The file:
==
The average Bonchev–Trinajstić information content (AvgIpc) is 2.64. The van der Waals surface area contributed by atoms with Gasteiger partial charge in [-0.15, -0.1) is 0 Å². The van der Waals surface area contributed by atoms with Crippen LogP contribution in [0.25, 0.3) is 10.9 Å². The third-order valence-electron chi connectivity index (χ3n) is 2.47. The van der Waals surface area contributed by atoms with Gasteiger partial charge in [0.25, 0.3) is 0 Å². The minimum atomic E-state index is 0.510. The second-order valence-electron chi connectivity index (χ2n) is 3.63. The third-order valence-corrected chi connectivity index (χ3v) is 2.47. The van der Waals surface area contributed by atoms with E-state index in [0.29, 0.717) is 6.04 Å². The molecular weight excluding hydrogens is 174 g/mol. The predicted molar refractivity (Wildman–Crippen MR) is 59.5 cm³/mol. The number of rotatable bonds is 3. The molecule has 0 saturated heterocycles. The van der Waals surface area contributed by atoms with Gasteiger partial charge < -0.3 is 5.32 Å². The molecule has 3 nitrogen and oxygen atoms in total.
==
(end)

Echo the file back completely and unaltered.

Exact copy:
The average Bonchev–Trinajstić information content (AvgIpc) is 2.64. The van der Waals surface area contributed by atoms with Gasteiger partial charge in [-0.15, -0.1) is 0 Å². The van der Waals surface area contributed by atoms with Crippen LogP contribution in [0.25, 0.3) is 10.9 Å². The third-order valence-electron chi connectivity index (χ3n) is 2.47. The van der Waals surface area contributed by atoms with Gasteiger partial charge in [0.25, 0.3) is 0 Å². The minimum atomic E-state index is 0.510. The second-order valence-electron chi connectivity index (χ2n) is 3.63. The third-order valence-corrected chi connectivity index (χ3v) is 2.47. The van der Waals surface area contributed by atoms with E-state index in [0.29, 0.717) is 6.04 Å². The molecular weight excluding hydrogens is 174 g/mol. The predicted molar refractivity (Wildman–Crippen MR) is 59.5 cm³/mol. The number of rotatable bonds is 3. The molecule has 0 saturated heterocycles. The van der Waals surface area contributed by atoms with Gasteiger partial charge < -0.3 is 5.32 Å². The molecule has 3 nitrogen and oxygen atoms in total.